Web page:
Tag Archives: BYOD

BYOD Classrooms - the School of the Future

BYOD Classrooms – the School of the Future

 

Technology steers our personal and work lives, and it’s becoming a staple in our schools as well, via BYOD classrooms. Schools across the country are engaging in new technologies that make learning easier and more enjoyable. Education is more interactive and engaging when it’s personalized, and bring your own device (BYOD) policies offer a means to that end. Such policies allow students to use their own devices as learning platforms in accordance with the teacher’s software selection.

Discover a Technology Toolbox

An effective teacher has the right virtual toolbox at his or her disposal. In modern times, this toolbox must include the best apps and online programs for efficient instruction. Many of the most popular options encourage collaboration among students, teachers, and family members. Others give students control of the content to ensure the information is presented in a way they understand. There are hundreds of programs like this; here are our favorites:

Google Classroom

  • Google Classroom is like mission control for your class. Teachers can share assignments and feedback paperlessly. Plus, there’s immense cross compatibility with the other branches of Google software: Docs, Sheets, and Slides. Each one mimics a Microsoft program (Word, Excel, and PowerPoint, respectively) and allows students and instructors to create documents online at no cost, and with an inherently familiar interface.
  • Google’s tools provide an impressive level of collaboration possibilities. Students and teachers can work together on any of the three programs, whether they are two feet apart or on opposite sides of the world. Each user can view the content and share it instantly through Google Drive. The integration is completely built and easy to navigate. The Google suite also lets the original file creator choose permissions for each partner and view changes in real time.

Seesaw

  • Seesaw is a program created for students. It works by making the content more engaging and prompting responses through each lesson. Users can take pictures, write about the material, and create screencasts. The design allows students to capture their thoughts while learning—without switching to paper. Students can share creations from Seesaw with their peers, teachers, and family members.

Adobe Spark

  • Adobe is a well-known creative giant, and this collection adds to the company’s impressive suite. Spark encompasses three creation tools: Video, Page, and Post. All are available online or as individual apps. Spark Video generates a series of slides for students to customize, Spark Page tackles web pages, and Spark Post enables students to design images. When used together, the tools help students present information in a way that works for them.

Sesame

  • Sesame is different from the other programs because its design allows teachers to assess students’ skills instead of simply adapting the content. Plus, students can capture their learning as it happens. The instructor can keep an eye on each student’s progress and provide instant feedback. Instant interactions allow a more personal approach, so every student receives proper guidance. Teaching with Sesame is much faster than collecting, grading, and redistributing papers. It also allows instructors to offer private assistance.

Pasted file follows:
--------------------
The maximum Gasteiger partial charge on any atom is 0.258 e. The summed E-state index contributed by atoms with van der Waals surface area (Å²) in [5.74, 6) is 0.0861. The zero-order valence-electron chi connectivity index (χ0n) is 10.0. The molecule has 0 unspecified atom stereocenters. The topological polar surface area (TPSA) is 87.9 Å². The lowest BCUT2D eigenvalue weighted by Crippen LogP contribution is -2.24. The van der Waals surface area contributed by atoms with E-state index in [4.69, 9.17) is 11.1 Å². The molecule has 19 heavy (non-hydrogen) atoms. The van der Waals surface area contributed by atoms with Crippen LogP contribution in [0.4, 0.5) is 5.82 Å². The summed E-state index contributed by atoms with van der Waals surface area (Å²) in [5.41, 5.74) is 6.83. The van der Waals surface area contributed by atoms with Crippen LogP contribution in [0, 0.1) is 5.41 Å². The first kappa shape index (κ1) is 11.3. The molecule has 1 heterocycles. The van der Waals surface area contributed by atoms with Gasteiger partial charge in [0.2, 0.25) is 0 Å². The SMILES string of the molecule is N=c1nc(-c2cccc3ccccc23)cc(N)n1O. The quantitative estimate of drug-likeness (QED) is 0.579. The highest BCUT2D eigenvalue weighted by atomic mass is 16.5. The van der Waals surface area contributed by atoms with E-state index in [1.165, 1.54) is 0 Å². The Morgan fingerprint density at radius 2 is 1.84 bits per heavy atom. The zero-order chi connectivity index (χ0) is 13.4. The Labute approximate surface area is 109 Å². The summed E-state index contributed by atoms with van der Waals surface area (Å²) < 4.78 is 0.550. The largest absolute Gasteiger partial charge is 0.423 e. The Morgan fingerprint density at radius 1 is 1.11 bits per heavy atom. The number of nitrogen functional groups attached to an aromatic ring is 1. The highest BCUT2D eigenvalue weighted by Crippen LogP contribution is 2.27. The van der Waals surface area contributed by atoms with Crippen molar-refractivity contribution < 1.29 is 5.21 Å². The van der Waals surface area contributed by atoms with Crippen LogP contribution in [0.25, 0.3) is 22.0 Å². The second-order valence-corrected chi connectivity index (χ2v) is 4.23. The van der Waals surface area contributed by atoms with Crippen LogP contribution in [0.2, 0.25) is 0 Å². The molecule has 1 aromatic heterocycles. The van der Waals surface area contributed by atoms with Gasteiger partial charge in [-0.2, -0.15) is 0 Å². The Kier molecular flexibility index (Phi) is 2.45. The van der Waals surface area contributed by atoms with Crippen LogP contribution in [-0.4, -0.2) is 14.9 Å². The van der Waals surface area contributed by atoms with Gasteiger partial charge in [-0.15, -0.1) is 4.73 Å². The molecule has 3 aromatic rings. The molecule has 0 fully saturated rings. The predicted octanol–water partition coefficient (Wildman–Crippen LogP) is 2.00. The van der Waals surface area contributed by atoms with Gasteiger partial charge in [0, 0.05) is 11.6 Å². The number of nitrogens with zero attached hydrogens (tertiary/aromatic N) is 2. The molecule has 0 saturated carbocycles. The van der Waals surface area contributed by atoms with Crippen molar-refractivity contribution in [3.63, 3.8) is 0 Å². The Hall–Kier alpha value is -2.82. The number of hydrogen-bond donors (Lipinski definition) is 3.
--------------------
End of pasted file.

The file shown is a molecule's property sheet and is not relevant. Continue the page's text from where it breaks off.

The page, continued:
Teaching without technology is no longer an option—teachers must leverage these tools to create a 21st century classroom. If you’re leading a BYOD classroom, review these options and decide which ones are the best fit for your classroom.





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Embrace BYOD and Keep Your Company and Staff Secure

The BYOD (bring your own device) movement is becoming the new normal for interaction and collaboration by many of today’s businesses.

The latest report from Tyntec shows that in the U.S. more than 60 percent of employees use their personal phones for work purposes. While BYOD gives people greater flexibility and could result in a better work-life balance, it also presents many challenges for company security.

Due to increasing BYOD practices, a wide range of devices and applications are finding their way into organizations and their servers, often without the approval and knowledge on the IT department. This leads to the problem of Shadow IT or Stealth IT, where applications and solutions are being deployed without IT approval and management. Despite BYOD presenting major headaches for IT, employees tend to be more productive when they are permitted to use their own mobile devices for work, according to Aberdeen Group. Modern-day businesses demand the flexibility and increased productivity that BYOD can provide. People who use their smartphones for work tend to take care of work-related items after hours, and it’s invaluable for remote or traveling employees.

How do organizations balance the demands necessary to be successful with the increased risk to security that comes part and parcel with BYOD practices? The answer lies in closing the divide between IT and end users.

How IT Can Befriend BYOD